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The Silken Straw Sweater is finished.  The I-cord edging was not as fiddly as I heard.  It is just a matter of carefully picking up all the threads.  I did not use the I-cord instructions in the pattern because having to pull the slipped stitch over was not as easy as knitting the slipped stitch and the edge stitch together through the back loop--and with larger needles.  The silk has no give and it is far too easy to make the edging tight.  I blocked it Blue Sky style--beating it with a ruler when damp, shaping and pinning to size, and leaving it to air dry.
There was a slight setback with Jane's Tunic...I used the larger needle for the body...luckily I reread the pattern!  I am back on track and it will be a quick project compared to the silk sweater.

The Silken Straw Sweater turned out just beautiful.  

Taking a break at Caribou and knitting.



Lately I have been making samples for my upcoming classes.  I found a couple of great patterns, one in Texas and one at Shepherd's Harvest.  As I am working on the Silken Straw (finally at the yoke!) today I cast on for a tunic in Shibui Linen.  It is much easier to work with than the silk and the project is going to be ready quickly.
Jane's Tunic.  This is a quick knit so far!  

Silken Straw Sweater.  This is a not-so-quick knit, but at least I am on the sleeve/yoke!

This is going to be the Fair Isle cardigan from
The Knitter's Handy Book of Top-Down Sweaters.
The Pine Bough Cowl.  The yarn is soft and gets even softer
after it is washed!
Looking ahead to an upcoming class, "The Knitter's Handy Book of Patterns," by Ann Budd is a great resource for plain garments that can be changed to suit the wearer.
I will have to check the stash...maybe I have enough handspun cotton...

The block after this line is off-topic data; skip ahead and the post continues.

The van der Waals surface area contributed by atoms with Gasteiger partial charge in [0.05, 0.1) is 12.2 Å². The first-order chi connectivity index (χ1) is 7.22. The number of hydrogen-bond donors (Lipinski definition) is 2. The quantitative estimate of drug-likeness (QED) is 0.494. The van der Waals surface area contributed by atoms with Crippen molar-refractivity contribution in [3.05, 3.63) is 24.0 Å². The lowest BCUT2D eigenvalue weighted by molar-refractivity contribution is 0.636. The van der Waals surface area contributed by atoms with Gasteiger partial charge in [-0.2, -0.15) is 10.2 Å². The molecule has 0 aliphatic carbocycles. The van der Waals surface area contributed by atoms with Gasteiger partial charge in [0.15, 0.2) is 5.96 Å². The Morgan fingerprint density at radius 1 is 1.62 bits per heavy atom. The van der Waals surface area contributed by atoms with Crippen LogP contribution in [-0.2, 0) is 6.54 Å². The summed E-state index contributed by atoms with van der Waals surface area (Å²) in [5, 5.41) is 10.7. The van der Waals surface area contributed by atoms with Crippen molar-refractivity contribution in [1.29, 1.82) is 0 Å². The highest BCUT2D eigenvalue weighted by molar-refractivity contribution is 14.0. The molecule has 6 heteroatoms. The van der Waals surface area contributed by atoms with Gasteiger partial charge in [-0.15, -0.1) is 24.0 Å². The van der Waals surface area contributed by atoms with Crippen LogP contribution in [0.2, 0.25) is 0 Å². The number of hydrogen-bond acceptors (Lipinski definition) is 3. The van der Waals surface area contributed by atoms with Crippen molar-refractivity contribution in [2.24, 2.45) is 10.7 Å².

Yesterday I was at the shop and sat downstairs knitting and visiting with Angel between customers and her re-stocking the shelves with yarn.  We had a bite of lunch and when I did my usual walk about the shop, some color caught my eye...

Post Apocalypse by Vice 

 ...resistance is futile...

I loved the browns and grays amongst the vibrant colors--cashmere and silk
blended with merino is a nice touch, also.


Shepherd's Harvest 2013

For months I thought that our last Wood Badge Development before course in August was going to be the full weekend through Mother's Day.  We ended up coming back on Saturday evening, which meant Shepherd's Harvest  was a go for Kathy and me.  We were texting back and forth late in the evening making our plan.  It was a very fun day!  Lots of vendors, only a few sheep left on Sunday, but lots of llamas and alpacas.  We ran into lots of friends and made some new ones.  When I got  home from the festival I opened up the box of goodies I received from Fancy Fibers Farm containing the mohair locks, denim noil and sari silk.  I am excited to use the add-ins for colorful spinning.